Monday 13 May 2013

The Romance of Steam

Wylam is a small village ten miles west of Newcastle upon Tyne, unremarked in the general scheme of things. The earliest recorded reference tells that the settlement belonged to Tynemouth Priory. It is believed that Guy de Balliol,  Lord of Bywell, gave Wylam to the Priory in 1085, and the lands were held until the dissolution of the monasteries in the 16th century. Once an industrial workplace with collieries and an ironworks, it is now a commuter village for Newcastle and Hexham.
A famous man was born in the cottage on the north bank of the Tyne. George Stephenson arrived in the world on 9th June 1781.  The tiny cottage housed three other families along with the Stephensons and conditions were cramped. he is famous as the man who began the railway boom, but he was not the only rail pioneer in the area. Timothy Hackworth, also born in the village, worked with Stephenson. William Hedley, born in the nearby village of Newburn, designed the engine named Puffing Billy in 1813, two years before Stephenson produced his first locomotive Blucher.

At 17 George became the engineman at Water Row pit in Newburn.  Illiterate because his parents could not pay for schooling, he paid to study reading, writing and arithmetic at night, and in 1801 became brakesman who controlled the winding gear at Black Callerton Colliery. In 1802 he married Frances Henderson and moved to Willington Quay, east of Newcastle, where they lived in one room of a cottage. He made shoes and mended clocks to supplement his income. Their son Robert was born in 1803 and in 1804 they moved to West Moor, near Killingworth where he worked at the Killingworth Pit. Life was not easy, but his life was not unusual for the time.

In 1806 Frances died of tuberculosis. George left his son with a local woman and went to work in Scotland at Montrose, but returned to West Moor after a few months when his father was blinded in a mining accident. In 1811 the pumping engine at Killingworth stopped working and George offered to get it working again. His success brought him the post of enginewright for all the colliery engines at Killingworth. He went on to become an expert in steam-driven machinery.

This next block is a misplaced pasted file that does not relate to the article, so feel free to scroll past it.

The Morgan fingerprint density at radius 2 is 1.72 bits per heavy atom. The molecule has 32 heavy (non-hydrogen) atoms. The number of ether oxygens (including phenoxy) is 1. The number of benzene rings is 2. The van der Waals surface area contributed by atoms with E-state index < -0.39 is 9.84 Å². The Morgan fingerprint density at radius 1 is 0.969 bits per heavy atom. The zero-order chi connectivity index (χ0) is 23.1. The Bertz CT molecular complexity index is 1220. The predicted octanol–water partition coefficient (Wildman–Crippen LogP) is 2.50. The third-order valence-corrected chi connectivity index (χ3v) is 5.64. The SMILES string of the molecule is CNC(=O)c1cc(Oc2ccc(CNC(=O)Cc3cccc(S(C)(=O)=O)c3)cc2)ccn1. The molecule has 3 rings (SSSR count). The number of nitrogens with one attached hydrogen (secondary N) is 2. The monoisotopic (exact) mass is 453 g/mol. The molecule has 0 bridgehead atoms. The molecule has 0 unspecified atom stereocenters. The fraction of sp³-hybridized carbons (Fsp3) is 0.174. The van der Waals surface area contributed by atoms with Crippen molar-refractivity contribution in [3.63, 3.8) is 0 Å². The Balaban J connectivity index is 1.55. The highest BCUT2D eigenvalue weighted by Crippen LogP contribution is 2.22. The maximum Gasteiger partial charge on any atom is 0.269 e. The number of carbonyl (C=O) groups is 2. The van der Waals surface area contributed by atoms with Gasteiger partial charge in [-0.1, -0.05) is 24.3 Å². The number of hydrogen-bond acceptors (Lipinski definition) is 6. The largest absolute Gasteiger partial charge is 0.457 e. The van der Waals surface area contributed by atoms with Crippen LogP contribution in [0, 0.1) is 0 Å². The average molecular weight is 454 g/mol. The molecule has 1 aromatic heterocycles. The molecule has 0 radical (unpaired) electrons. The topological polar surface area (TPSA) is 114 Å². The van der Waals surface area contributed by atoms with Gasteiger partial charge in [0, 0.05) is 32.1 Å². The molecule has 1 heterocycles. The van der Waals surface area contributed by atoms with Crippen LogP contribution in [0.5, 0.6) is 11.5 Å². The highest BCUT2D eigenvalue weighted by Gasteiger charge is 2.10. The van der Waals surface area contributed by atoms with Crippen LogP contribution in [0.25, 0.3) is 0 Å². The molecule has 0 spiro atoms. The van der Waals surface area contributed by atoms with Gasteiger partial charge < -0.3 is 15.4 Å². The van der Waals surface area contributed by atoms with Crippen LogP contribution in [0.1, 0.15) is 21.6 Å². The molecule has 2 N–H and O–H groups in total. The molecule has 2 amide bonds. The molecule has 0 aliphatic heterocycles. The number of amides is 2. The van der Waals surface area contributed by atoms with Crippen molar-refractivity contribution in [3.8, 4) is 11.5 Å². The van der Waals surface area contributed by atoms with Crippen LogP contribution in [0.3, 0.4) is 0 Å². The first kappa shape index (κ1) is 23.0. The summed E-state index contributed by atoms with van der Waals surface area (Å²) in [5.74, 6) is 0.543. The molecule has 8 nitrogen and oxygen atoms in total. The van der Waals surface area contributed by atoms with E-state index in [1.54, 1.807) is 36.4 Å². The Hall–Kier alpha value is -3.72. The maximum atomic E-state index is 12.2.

Work with steam engines progressed throughout the 18th century. The earliest form of railway used horses to pull carts along rails. Richard Trevithick had a working steam locomotive on rails in Wales in 1804 and it worked with mixed success. He visited Newcastle and spoke of his work to colliery owners and engineers, who began experimenting with steam locomotives. In 1825 George Stephenson built the Locomotion for the Stockton and Darlington railway company. In 1829 he built the Rocket which won the Rainhill Trials which established Stephenson and his company as the pre-eminent builder of steam locomotives in the world. His rail gauge of 4 feet 8 and a half inches is the world’s standard gauge today. His cottage at Wylam is open for inspection, and what was once the railway line runs right past what was once his front door. The romance of steam lives on!


Lindsay Townsend said...

Facinating, Jen. I've tweeted it.

Jen Black said...

Thanks, Lindsay. It is amazing how these people achieved what they did in such tough conditions.

Vonnie said...

Now that's what I call an INTERESTING blog post. Amazing that such a group of inventive men lived so close to each other. All kudos to Stephenson for doing it the hard way yet picking himself up and succeeding.

Jen Black said...

Thanks Vonnie. I hope he reached a level of comfort in later life. He certainly deserved it.